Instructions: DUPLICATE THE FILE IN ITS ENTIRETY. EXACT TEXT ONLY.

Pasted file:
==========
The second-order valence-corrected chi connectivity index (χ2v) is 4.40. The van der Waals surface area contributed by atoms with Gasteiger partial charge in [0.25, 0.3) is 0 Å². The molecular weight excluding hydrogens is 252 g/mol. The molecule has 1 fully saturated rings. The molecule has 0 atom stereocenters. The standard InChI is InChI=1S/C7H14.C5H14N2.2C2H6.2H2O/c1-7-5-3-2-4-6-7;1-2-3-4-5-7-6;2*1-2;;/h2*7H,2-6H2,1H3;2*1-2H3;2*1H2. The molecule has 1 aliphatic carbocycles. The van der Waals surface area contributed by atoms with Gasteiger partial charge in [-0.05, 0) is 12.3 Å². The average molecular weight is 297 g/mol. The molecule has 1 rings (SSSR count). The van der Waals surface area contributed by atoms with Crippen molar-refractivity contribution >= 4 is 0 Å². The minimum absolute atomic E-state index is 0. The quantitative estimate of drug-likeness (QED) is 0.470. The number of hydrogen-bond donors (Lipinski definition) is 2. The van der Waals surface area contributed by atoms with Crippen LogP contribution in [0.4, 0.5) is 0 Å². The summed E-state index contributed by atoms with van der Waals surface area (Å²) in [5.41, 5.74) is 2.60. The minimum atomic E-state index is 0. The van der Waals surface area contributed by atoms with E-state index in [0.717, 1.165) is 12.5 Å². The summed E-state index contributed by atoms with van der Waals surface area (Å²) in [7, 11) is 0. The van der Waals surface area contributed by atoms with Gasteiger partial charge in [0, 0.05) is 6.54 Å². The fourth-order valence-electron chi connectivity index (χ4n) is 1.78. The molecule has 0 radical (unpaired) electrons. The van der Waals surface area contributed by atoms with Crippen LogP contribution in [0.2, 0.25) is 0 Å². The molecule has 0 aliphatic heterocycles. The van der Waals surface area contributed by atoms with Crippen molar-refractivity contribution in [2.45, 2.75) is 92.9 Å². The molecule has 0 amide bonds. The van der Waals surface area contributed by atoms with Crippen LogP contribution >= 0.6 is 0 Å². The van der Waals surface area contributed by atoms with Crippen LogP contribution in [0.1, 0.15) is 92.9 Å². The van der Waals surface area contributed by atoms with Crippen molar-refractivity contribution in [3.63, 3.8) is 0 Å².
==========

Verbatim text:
The second-order valence-corrected chi connectivity index (χ2v) is 4.40. The van der Waals surface area contributed by atoms with Gasteiger partial charge in [0.25, 0.3) is 0 Å². The molecular weight excluding hydrogens is 252 g/mol. The molecule has 1 fully saturated rings. The molecule has 0 atom stereocenters. The standard InChI is InChI=1S/C7H14.C5H14N2.2C2H6.2H2O/c1-7-5-3-2-4-6-7;1-2-3-4-5-7-6;2*1-2;;/h2*7H,2-6H2,1H3;2*1-2H3;2*1H2. The molecule has 1 aliphatic carbocycles. The van der Waals surface area contributed by atoms with Gasteiger partial charge in [-0.05, 0) is 12.3 Å². The average molecular weight is 297 g/mol. The molecule has 1 rings (SSSR count). The van der Waals surface area contributed by atoms with Crippen molar-refractivity contribution >= 4 is 0 Å². The minimum absolute atomic E-state index is 0. The quantitative estimate of drug-likeness (QED) is 0.470. The number of hydrogen-bond donors (Lipinski definition) is 2. The van der Waals surface area contributed by atoms with Crippen LogP contribution in [0.4, 0.5) is 0 Å². The summed E-state index contributed by atoms with van der Waals surface area (Å²) in [5.41, 5.74) is 2.60. The minimum atomic E-state index is 0. The van der Waals surface area contributed by atoms with E-state index in [0.717, 1.165) is 12.5 Å². The summed E-state index contributed by atoms with van der Waals surface area (Å²) in [7, 11) is 0. The van der Waals surface area contributed by atoms with Gasteiger partial charge in [0, 0.05) is 6.54 Å². The fourth-order valence-electron chi connectivity index (χ4n) is 1.78. The molecule has 0 radical (unpaired) electrons. The van der Waals surface area contributed by atoms with Crippen LogP contribution in [0.2, 0.25) is 0 Å². The molecule has 0 aliphatic heterocycles. The van der Waals surface area contributed by atoms with Crippen molar-refractivity contribution in [2.45, 2.75) is 92.9 Å². The molecule has 0 amide bonds. The van der Waals surface area contributed by atoms with Crippen LogP contribution >= 0.6 is 0 Å². The van der Waals surface area contributed by atoms with Crippen LogP contribution in [0.1, 0.15) is 92.9 Å². The van der Waals surface area contributed by atoms with Crippen molar-refractivity contribution in [3.63, 3.8) is 0 Å².